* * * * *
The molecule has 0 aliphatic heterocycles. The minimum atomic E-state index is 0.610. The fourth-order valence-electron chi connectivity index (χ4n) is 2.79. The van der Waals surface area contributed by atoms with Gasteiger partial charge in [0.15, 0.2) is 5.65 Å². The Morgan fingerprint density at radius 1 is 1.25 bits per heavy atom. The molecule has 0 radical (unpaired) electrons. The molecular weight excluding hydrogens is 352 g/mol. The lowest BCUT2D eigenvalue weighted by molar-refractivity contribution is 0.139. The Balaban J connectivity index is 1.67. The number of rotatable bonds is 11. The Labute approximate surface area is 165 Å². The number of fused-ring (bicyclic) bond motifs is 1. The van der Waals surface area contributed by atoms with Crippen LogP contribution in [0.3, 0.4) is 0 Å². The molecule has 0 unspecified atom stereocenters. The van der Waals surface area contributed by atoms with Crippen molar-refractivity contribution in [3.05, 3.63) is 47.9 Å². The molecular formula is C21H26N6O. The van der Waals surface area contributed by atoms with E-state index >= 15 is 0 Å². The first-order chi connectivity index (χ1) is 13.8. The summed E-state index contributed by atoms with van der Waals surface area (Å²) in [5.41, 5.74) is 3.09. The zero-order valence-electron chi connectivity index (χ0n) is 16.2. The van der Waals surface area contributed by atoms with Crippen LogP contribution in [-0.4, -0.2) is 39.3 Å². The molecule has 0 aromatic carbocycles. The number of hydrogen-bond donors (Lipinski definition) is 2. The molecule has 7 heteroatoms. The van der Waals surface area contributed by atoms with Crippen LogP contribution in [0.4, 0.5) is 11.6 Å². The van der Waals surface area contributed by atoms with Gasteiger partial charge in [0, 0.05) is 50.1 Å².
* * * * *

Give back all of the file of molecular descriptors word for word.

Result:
The molecule has 0 aliphatic heterocycles. The minimum atomic E-state index is 0.610. The fourth-order valence-electron chi connectivity index (χ4n) is 2.79. The van der Waals surface area contributed by atoms with Gasteiger partial charge in [0.15, 0.2) is 5.65 Å². The Morgan fingerprint density at radius 1 is 1.25 bits per heavy atom. The molecule has 0 radical (unpaired) electrons. The molecular weight excluding hydrogens is 352 g/mol. The lowest BCUT2D eigenvalue weighted by molar-refractivity contribution is 0.139. The Balaban J connectivity index is 1.67. The number of rotatable bonds is 11. The Labute approximate surface area is 165 Å². The number of fused-ring (bicyclic) bond motifs is 1. The van der Waals surface area contributed by atoms with Crippen LogP contribution in [0.3, 0.4) is 0 Å². The molecule has 0 unspecified atom stereocenters. The van der Waals surface area contributed by atoms with Crippen molar-refractivity contribution in [3.05, 3.63) is 47.9 Å². The molecular formula is C21H26N6O. The van der Waals surface area contributed by atoms with E-state index >= 15 is 0 Å². The first-order chi connectivity index (χ1) is 13.8. The summed E-state index contributed by atoms with van der Waals surface area (Å²) in [5.41, 5.74) is 3.09. The zero-order valence-electron chi connectivity index (χ0n) is 16.2. The van der Waals surface area contributed by atoms with Crippen LogP contribution in [-0.4, -0.2) is 39.3 Å². The molecule has 0 aromatic carbocycles. The number of hydrogen-bond donors (Lipinski definition) is 2. The molecule has 7 heteroatoms. The van der Waals surface area contributed by atoms with Crippen LogP contribution in [0.4, 0.5) is 11.6 Å². The van der Waals surface area contributed by atoms with Gasteiger partial charge in [0, 0.05) is 50.1 Å².